• Chisago County
  • Clay County
  • Clearwater County
  • Cook County
  • Cottonwood County
  • Crow Wing County
  • Dakota County
  • Dodge County
  • Douglas County
  • Faribault County
  • Fillmore County
  • Freeborn County
  • Goodhue County
  • Grant County
  • Hennepin County
  • Houston County
  • Hubbard County
  • Isanti County
  • Itasca County
  • Jackson County
  • Kanabec County
  • Kandiyohi County
  • Kittson County
  • Koochiching County
  • Lac qui Parle County
  • Lake County
  • Lake of the Woods County
  • Le Sueur County
  • Lincoln County
  • Lyon County
  • Mahnomen County
  • Marshall County
  • Martin County
  • McLeod County
  • Meeker County
  • Mille Lacs County
  • Morrison County
  • Mower County
  • Murray County
  • Nicollet County
  • Nobles County
  • Norman County
  • Olmsted County
  • Otter Tail County
  • Pennington County
  • Pine County
  • Pipestone County
  • Polk County
  • Pope County
  • Ramsey County
  • Red Lake County
  • Redwood County
  • Renville County
  • Rice County
  • Rock County
  • Roseau County
  • Saint Louis County
  • Scott County
  • Sherburne County
  • Sibley County
  • Stearns County
  • Steele County
  • Stevens County
  • Swift County
  • Todd County
  • Traverse County
  • Wabasha County
  • Wadena County
  • Waseca County
  • Washington County
  • Watonwan County
  • Wilkin County
  • Winona County
  • Wright County
  • Yellow Medicine County
  • Minnesota Parks

    Minnesota

     

    a state in the northern USA, west of the Great Lakes. Area, 218,000 sq km. Population, 3,805,000 (1970), of whom 66.4 percent are urban dwellers. Capital, St. Paul.

    Much of the state consists of rolling plains, although in the northeast there are hills up to 701 m high. The state has a temperate continental climate, with the mean January temperature ranging from −10.6°C in the southeast to −15.3°C in the northwest and the mean July temperature ranging from 22.5°C to 17°C, respectively. Precipitation reaches 700 mm a year. The largest river is the Mississippi, and there are about 10,000 lakes. Coniferous forests have survived in the northeast, but the south-west, part of the USA’s corn and wheat belt, has been largely plowed up. The main branch of the economy is industry, whose development has been promoted by the proximity of the Great Lakes. The iron ore mined in the Mesabi, Vermilion, and Cuyuna ranges accounts for more than two-thirds of the nation’s output. The capacity of electric power plants, mostly thermal, was 2.5 million gigawatts in 1973. In 1971 more than 209,000 persons were employed in manufacturing. The principal industries are flour milling, butter and cheese production, and leather-making, concentrated in St. Paul and Minneapolis, which are situated at the intersection of the dairy, corn, and wheat regions. Other well-developed industries are machine building, armaments (St. Paul, Minneapolis), ferrous metallurgy, and shipbuilding (Duluth-Superior industrial complex).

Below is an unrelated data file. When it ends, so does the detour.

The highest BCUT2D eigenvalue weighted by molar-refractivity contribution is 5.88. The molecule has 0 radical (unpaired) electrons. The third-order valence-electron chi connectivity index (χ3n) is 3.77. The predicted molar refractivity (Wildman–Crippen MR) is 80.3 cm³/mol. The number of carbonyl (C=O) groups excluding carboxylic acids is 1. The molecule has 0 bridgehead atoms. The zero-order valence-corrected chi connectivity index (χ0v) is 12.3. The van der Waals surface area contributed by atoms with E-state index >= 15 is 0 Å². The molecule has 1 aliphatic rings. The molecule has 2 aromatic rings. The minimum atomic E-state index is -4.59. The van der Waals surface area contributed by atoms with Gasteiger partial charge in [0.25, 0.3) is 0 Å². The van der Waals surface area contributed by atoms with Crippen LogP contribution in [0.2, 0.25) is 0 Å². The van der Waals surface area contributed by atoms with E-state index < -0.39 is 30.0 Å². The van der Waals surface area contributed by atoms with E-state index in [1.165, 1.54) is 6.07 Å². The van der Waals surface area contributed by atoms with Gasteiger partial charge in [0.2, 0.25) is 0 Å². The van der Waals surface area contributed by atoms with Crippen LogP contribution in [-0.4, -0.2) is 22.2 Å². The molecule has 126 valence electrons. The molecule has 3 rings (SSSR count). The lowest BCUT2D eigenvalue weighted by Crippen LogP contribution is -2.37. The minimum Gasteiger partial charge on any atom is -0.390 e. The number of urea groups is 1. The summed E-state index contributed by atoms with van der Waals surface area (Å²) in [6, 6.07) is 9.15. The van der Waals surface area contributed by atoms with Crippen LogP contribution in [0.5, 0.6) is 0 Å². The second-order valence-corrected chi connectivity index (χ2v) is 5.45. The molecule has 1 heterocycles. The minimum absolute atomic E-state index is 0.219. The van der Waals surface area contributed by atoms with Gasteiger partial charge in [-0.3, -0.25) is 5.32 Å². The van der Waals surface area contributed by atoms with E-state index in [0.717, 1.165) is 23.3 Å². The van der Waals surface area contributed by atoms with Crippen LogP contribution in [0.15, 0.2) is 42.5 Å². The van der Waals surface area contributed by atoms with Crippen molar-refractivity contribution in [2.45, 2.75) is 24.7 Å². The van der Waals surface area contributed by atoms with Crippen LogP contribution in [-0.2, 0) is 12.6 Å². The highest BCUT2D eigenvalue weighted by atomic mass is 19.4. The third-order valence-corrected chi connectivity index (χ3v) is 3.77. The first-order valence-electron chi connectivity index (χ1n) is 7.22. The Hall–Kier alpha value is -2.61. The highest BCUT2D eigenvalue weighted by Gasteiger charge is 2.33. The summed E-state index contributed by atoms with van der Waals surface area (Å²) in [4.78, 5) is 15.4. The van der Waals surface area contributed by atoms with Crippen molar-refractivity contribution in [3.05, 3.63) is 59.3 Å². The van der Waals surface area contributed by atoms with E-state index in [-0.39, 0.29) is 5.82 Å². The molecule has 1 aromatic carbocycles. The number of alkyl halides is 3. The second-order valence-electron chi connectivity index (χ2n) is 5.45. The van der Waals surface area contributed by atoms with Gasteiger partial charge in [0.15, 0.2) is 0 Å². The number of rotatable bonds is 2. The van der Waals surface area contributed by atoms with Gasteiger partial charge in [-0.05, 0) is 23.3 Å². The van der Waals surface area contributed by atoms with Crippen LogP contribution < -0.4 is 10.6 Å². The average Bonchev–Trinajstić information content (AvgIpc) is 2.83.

Agriculture is important to the economy. In 1971 there were 119,000 farms, as compared with 203,000 in 1935, occupying 63 percent of the state’s area. Animal husbandry, chiefly dairy farming in central and southeastern Minnesota, yields about 70 percent of the agricultural output. In 1971 there were 4 million head of cattle (including about 1 million cows), 500,000 sheep, 3.5 million hogs, 14 million chickens, and 500,000 turkeys. The main crops are wheat, corn, rye, sugar beets, soybeans, and flax. The major port is Duluth-Superior. Minnesota is the country’s leading producer of butter, dry milk, oats, and turkeys and the second leading producer of cheese.

    Minnesota

    Thirty-second state; admitted on May 11, 1858

    State capital: St. Paul Nicknames: North Star State; Gopher State; Bread and But­ter State; The Land of 10,000 Lakes State motto: L’Etoile du Nord (French “The North Star”) State bird: Common loon (Gavia immer) State butterfly: Monarch (Danaus plexippus) State drink: Milk State fish: Walleye (Stizostedion vitreum) State flower: Pink and white lady’s slipper (Cypripedium reginae) State fruit: Honeycrisp apple (Malus pumila cultivar Hon­eycrisp) State gem: Lake Superior agate State grain: Wild rice or manomin (Zizania aquatica or Ziza­nia palustris) State muffin: Blueberry muffin State mushroom: Morel or sponge mushroom (Morchella esculenta) State photograph: “Grace” State song: “Hail! Minnesota” State tree: Norway (red) pine (Pinus resinosa)

    More about state symbols at:

    www.sos.state.mn.us/student/symbols.html
    http://www.leg.state.mn.us/leg/Symbols.asp

    SOURCES:

    AmerBkDays-2000, p. 357 AnnivHol-2000, p. 80

    STATE OFFICES:

    State web site: www.state.mn.us

    Office of the Governor 130 State Capitol 75 Rev Dr Martin Luther King Jr Blvd Saint Paul, MN 55155 651-296-3391 fax: 651-296-2089 www.governor.state.mn.us

    Secretary of State
    60 Empire Dr
    Suite 100
    Saint Paul, MN 55103
    651-296-2803
    fax: 651-215-0682
    www.sos.state.mn.us

    Minnesota

    1. a state of the N central US: chief US producer of iron ore. Capital: St Paul. Pop.: 5 059 375 (2003 est.). Area: 218 600 sq. km (84 402 sq. miles)
    2. a river in S Minnesota, flowing southeast and northeast to the Mississippi River near St Paul. Length: 534 km (332 miles)